Once every five years, Congress undertakes the monumental task of determining how the U.S. will dole out billions of dollars in farm subsidies. The current law, commonly known as the Farm Bill, is scheduled to expire in the fall of 2007. But the rhetoric has already begun in earnest. Last month, Environmental Working Group president Ken Cook challenged former House Agriculture Committee Chairman Larry Combest of Texas to a series of debates on U.S. farm policy. And it seems that everyone from the American Farm Bureau to rock star Bono has something to say about the impact of U.S. farm programs -- both domestically and oversees. Andrew Batt reports on what's at stake.
In the 1930's, a combination of poor land management and severe drought led to a devastating phenomenon known as the Dust Bowl. As citizens of the Southern Plains watched their livelihoods blow away, the Great Depression impoverished millions and forced the federal government to reform farm policy.
A "limited safety net" of government subsidies was offered to the 25% of Americans that lived and worked on the farm. Seventy years later, farmers account for less than 2% of the population. But the operations and government payments have expanded in size. Increasingly though, the dilemma of tying subsidies to production has drawn criticism from both urban and rural citizens.
Earlier this summer, Mark Leonard campaigned for Iowa's Secretary of Agriculture. A farmer himself, Leonard is part of a growing movement to reform America's agricultural policy.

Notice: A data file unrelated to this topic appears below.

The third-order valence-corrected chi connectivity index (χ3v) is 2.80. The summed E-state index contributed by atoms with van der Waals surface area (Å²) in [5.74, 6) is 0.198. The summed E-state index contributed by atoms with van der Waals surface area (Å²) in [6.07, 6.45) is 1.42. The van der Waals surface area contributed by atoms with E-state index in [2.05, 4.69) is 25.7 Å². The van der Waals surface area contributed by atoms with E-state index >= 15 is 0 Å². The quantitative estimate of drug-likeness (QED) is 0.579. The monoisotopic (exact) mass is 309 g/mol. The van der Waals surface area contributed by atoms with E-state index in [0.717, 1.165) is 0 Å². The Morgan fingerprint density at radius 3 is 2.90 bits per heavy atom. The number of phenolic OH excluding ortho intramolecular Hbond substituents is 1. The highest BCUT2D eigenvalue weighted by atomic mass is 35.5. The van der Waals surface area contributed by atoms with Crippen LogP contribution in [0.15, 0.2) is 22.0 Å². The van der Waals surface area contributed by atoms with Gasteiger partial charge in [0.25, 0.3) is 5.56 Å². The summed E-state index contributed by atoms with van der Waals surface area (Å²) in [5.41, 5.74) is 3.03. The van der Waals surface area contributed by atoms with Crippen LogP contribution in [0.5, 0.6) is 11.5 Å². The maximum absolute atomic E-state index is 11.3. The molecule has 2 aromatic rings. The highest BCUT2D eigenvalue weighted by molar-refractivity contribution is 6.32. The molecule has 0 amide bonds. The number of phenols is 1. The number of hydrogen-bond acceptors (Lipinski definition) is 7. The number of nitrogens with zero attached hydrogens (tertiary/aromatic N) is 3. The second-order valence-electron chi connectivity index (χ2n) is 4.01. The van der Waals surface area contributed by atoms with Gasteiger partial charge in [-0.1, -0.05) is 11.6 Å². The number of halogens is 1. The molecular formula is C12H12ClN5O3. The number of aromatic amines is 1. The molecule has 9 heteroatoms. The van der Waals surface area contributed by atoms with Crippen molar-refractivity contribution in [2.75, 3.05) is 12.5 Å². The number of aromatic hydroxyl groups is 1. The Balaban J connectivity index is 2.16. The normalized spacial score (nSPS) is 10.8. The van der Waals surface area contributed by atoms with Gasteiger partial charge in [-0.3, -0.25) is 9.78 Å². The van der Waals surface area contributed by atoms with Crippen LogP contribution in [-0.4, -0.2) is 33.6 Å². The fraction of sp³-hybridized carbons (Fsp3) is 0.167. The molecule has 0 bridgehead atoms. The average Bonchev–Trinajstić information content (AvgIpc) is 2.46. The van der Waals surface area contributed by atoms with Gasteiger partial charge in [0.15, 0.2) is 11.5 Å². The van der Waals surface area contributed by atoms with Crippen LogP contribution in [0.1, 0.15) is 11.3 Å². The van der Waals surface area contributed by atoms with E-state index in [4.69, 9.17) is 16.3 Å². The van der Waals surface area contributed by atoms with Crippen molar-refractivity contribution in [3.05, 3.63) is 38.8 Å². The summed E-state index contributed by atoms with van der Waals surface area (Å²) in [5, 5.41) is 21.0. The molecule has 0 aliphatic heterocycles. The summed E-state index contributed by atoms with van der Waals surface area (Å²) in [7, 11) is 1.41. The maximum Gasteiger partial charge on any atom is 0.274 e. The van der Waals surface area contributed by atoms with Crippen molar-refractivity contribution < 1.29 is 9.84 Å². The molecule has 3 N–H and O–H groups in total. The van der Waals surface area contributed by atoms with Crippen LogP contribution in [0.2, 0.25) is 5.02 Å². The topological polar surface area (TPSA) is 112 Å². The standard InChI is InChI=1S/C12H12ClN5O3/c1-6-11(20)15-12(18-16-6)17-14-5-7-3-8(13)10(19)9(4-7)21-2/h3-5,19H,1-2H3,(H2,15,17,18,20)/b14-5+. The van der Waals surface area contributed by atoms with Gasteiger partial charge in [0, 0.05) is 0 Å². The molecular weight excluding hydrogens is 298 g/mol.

Mark Leonard "…how does any American say that my government owes me $250,000 a year simply because I farm? And that is an argument that really becomes hard to justify when you put it into those simple terms."
Leonard blasts what he sees as a broken agricultural system. A system that according to the Environmental Working Group, gives the top 10% of recipients over 70% of the overall farm payments.
Mark Leonard "…it's not fair, it's not right. It has, in fact, especially with this last farm bill it is inadvertent, it wasn't intended but it has been a government sponsored farm consolidation program."
Criticism of farm programs is especially significant in Iowa. Over the past ten years, the Hawkeye state received $12.5 billion in government farm subsidies. While Iowa typically is among the nation's most subsidized states, it may be just the tip of the iceberg. In 2005, the federal government provided a record $23 billion in nationwide farm aid....almost 50 percent more than the U.S. spends on welfare.
Prior to Congress beginning it's work on the 2007 Farm Bill, USDA hosted a series of listening sessions across the country.
Mike Johanns "I'm here to say the entire agricultural community should have a say in this process."
The information and opinions gathered during the listening sessions where compiled and released in May 2006.
The report questioned the "equity of program benefits" and criticized government payments as lacking "even distribution across the country"... by both farm size and type.